Block on Trump's Asylum Ban Upheld by Supreme Court
FindLaw columnist Eric Sinrod writes regularly in this section on legal developments surrounding technology and the internet.
We routinely hear about all sorts of addictions relating to drugs, alcohol, food, and even sex. But what about internet addiction? Is it real, and is it a problem? The answer to both, unfortunately, is yes.
According to a study led by Michael Van Ameringen at the McMaster University in Canada, heavy internet use can exacerbate various mental health conditions, including depression and anxiety, especially among college-aged students. The results of the study recently were presented at the European College of Neuropharmacology conference in Vienna.
People who are deemed addicted to the internet were shown by the study to have more difficulty in managing ordinary daily activities at home, work, school, and in social contexts. These internet addicts experienced problems with planning and time management, and they exhibited impulsive behavior and ADHD.
According to Ameringen, when medically treating individuals with these mental health issues, it is important to ascertain their internet habits, as their internet behaviors may need to be modified as part of overall treatment.
An Internet Addiction Test (IAT) was created in 1998, and this is regarded as the one true test to measure over-dependence on the internet. Of course, the IAT was developed long before the ubiquitous use of internet-ready smart phones and the pervasive infiltration of the internet into practically all aspects of our lives. There may be a far greater internet addiction problem than envisioned by the IAT.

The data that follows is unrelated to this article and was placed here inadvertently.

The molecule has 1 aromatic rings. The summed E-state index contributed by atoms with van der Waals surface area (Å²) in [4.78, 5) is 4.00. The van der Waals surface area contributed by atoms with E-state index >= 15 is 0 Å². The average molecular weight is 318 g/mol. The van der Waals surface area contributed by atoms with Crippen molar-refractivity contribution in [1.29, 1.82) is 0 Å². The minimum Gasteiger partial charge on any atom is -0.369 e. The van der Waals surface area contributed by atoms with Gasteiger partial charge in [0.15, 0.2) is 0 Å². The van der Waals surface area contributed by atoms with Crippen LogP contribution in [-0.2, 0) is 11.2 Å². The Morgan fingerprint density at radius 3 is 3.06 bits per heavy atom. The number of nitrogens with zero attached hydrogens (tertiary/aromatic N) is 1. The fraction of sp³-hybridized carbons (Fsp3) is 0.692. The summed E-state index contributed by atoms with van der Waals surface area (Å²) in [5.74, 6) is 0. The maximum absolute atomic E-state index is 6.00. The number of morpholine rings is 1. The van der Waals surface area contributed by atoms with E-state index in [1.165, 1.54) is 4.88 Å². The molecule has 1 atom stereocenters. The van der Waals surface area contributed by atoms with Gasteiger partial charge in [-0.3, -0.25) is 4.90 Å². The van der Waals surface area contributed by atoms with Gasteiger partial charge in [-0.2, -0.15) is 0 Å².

Frankly, it may not take an updated test or further studies to see the problem around us. We can see our "friends" constantly on Facebook with their smiling faces pretending to conquer the world in everything they do, leaving us to feel lesser in comparison.
We can text, tweet, and post to Instagram nonstop, ignoring the real world, nature, and true human connection and affection, to the detriment of our real inner self. Indeed, we now are so bombarded with electronic communications stimuli at all times, do we even have a spare moment to look inside and understand the essence of our real inner self?
As we advance technologically and we increase our abilities to communicate, we actually can become more lost and untethered.
It may make sense to provide guidance to people of all ages how not to get sucked into the internet addiction vortex. Rather than texting while driving, someone instead may take a walk among the trees without any internet access. More importantly, by moving away from our computers and devices appropriately, overall quality of life should improve.
Easier said than done, but a worthy goal.
Eric Sinrod (@EricSinrod on Twitter) is a partner in the San Francisco office of Duane Morris LLP, where he focuses on litigation matters of various types, including information technology and intellectual property disputes. You can read his professional biography here. To receive a weekly email link to Mr. Sinrod's columns, please email him at firstname.lastname@example.org with Subscribe in the Subject line. This column is prepared and published for informational purposes only and should not be construed as legal advice. The views expressed in this column are those of the author and do not necessarily reflect the views of the author's law firm or its individual partners.